Caution - Politically Correct Area Ahead
Caution – Politically Correct Area Ahead

By William Nardi for RSBN


With the rise of PC (Politically Correct) culture, we seem to be neglecting one of the most humanizing parts of our existence—laughing at ourselves. The goal of PC culture, as advocated for by so-called ‘social justice warriors,’ is to stomp our prejudice around the world, and I think that’s truly a noble goal. Their method, however, is to hypersensitize society to what they perceive as offenses, which has led to what some are calling a culture of victimhood.

If someone commits such an offense, the nearest social justice warrior is to immediately brand said person as hateful and prejudiced. These should be considered some of the worst titles anyone can bear, but I hear that word tossed around so lightly these days that its beginning to lose all its meaning.

One such transgression is using the term “colored people” instead of “people of color” in conversation. In an op-ed entitled “Is ‘Colored People’ A Slur,” linguist John McWhorter notes that for most of the 20th century, “colored people” was considered the polite way of referencing black people. Today you’d elicit a verbal gasp for daring to use that phrase when back in the day people like my grandmother used to say as an alternative to derogatory phrases such as the “n-word.” Meanwhile, the National Association For The Advancement Of “Colored People” (NAACP), an organization designed to promote black people, still operates under what is considered hateful in everyday conversation.
Without a universal standard of what is and isn’t considered appropriate, you might as well be walking through a minefield—you never know what the person you’re talking to might consider to be inappropriate.

I’d like to think we have come a long way towards purging society of bigoted views over the past century, but fight to end prejudice never seems to end. With technology giving us instant access to news and sensationalized journalism rampant, we always seem to be in a total crisis mode. With this kind of exposure, along with constantly changing standards of what is and isn’t considered appropriate then how can we ever find peace? Where does it end?

George Washington was a slave owner—does that mean we have to rename the capital of the United States? Washington and Lee University is also named after our first president, but includes the name of the confederate general Robert E. Lee as well!

As our new hypersensitivity brings these potential issues come into the spotlight, I can’t imagine how miserable progressives must be living a life where they are constantly finding some latent prejudice in one thing or another.

Personally, I’d offer an alternative approach to ending hate. Being raised in an Italian-American family, I soon became aware of Italian stereotypes. Movies like “Oscar” and “Analyze This” presented Italian Americans as mobsters. I could have gotten offended by this, but instead I laughed along. These movies were hilarious! Of course, some things were completely absurd, but others were spot on. Yes, I do eat a lot of pizza, but I know I’m not a mobster and that doesn’t bother me. Instead of being miserable, we enjoyed laughing at ourselves and we make fun of such stereotypes with friends and family. Personally, I think this is a much better way to go through life instead of constantly feeling like you’re a victim.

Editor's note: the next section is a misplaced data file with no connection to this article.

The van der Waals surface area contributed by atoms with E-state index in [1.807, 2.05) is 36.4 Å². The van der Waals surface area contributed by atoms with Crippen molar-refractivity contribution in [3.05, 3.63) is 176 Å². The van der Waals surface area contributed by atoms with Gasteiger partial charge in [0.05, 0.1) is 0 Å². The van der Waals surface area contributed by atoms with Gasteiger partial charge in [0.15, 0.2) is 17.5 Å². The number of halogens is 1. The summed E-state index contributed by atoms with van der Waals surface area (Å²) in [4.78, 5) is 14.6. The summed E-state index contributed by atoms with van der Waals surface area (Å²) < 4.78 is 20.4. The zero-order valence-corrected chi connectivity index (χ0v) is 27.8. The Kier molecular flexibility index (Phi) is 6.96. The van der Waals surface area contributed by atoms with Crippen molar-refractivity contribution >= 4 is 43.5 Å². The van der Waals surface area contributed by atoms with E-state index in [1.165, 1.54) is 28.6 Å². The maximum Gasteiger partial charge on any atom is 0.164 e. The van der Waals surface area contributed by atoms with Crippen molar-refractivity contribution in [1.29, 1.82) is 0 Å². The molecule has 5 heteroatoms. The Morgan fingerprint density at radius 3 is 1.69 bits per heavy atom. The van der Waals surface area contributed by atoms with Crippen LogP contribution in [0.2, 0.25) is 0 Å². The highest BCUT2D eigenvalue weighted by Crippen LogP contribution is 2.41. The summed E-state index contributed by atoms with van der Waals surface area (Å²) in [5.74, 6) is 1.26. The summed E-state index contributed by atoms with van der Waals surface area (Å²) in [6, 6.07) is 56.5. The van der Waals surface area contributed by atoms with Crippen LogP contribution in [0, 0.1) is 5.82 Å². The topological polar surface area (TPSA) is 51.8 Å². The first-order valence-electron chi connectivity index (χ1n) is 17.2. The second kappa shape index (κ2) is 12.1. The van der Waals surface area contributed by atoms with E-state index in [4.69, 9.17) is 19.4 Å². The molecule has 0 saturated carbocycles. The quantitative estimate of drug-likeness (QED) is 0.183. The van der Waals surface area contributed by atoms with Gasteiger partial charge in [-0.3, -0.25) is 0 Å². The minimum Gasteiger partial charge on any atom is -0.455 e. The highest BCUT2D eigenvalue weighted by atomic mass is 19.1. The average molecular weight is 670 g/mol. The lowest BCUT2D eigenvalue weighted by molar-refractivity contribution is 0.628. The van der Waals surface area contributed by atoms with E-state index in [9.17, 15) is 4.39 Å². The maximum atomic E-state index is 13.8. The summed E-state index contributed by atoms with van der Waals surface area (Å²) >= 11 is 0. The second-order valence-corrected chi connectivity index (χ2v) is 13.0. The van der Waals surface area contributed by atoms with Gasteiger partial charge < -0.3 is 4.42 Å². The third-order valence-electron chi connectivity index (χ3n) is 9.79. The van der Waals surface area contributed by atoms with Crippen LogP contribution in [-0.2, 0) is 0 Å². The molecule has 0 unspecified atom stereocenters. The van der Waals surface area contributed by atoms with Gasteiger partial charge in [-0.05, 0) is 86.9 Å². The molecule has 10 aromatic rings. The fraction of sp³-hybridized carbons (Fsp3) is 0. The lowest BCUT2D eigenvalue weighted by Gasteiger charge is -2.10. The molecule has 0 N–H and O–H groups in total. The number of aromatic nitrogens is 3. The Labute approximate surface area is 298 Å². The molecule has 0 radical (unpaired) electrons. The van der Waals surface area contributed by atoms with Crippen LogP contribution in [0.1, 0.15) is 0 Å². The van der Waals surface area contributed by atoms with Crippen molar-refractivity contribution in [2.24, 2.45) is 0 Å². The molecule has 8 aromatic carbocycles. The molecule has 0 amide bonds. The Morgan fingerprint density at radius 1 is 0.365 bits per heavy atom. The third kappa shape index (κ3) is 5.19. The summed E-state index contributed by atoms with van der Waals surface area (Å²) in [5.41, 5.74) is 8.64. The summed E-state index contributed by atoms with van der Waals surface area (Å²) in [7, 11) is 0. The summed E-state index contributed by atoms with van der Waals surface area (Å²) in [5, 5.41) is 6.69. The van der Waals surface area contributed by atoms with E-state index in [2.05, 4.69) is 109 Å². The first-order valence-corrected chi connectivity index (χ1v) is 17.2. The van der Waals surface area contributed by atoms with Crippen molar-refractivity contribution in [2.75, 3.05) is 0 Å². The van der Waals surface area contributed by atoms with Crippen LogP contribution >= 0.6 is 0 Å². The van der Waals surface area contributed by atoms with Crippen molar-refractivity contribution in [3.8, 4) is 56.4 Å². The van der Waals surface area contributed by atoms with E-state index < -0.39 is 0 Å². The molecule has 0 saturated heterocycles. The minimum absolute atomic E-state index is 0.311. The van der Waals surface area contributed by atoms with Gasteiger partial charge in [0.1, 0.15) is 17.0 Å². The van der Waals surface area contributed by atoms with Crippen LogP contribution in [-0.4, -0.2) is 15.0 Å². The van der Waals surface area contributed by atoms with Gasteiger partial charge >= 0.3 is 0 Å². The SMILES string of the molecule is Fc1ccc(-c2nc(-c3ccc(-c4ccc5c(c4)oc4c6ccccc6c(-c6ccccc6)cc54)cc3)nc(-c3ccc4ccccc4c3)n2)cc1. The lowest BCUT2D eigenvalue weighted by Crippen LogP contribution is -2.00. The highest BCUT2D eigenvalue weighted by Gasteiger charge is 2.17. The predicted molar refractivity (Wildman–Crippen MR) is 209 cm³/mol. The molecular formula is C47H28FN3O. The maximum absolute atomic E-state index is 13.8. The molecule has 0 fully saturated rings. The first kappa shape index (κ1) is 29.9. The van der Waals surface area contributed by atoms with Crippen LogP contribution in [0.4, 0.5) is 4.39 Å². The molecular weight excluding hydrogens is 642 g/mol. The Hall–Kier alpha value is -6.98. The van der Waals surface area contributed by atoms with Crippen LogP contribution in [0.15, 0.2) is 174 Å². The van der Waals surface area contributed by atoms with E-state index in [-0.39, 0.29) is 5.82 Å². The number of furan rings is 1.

I get that’s easy for me to say. Maybe my stereotypes don’t affect how people treat me as much, and I can never claim to understand how another person feels, but getting angry with someone who didn’t intend to hurt me is a mistake.

In a different circumstance, if someone is trying to bully you or hurt you, then they win as soon as they get a reaction out of you. If you give them what they want, then they won’t stop. Getting angry and telling the teacher won’t stop a bully. Not giving in is what shuts them up. Or even better, laugh at how stupid they are and that will really piss them off.
I learned these tactics when I was a little kid back in middle school, but as adults today we seem to be forgetting the lessons of our youth. Today colleges teach us to be allies to our friends that are facing prejudice whether intentional or not. These people fight on behalf of victims and censure their oppressors as horrible hateful people. If you really think that’s going to change anything, then you’re just wrong. If you call a well-meaning person a racist, homophone, bigot, xenophobe, transphobe, sexist, ableist, classist, fascist for long enough, then one day you will suddenly lose their support and you’ll only be exasperating prejudice, not ending it.

Condemning good people for making a “mistake” under constantly changing standards is the least productive way to fight for your cause. Contrary to popular belief, I don’t know a single bigoted conservative person. Yes, I’m sure they are out there, and prejudice does still exist, but I think we’d all do ourselves some good to relax and laugh at ourselves sometimes.

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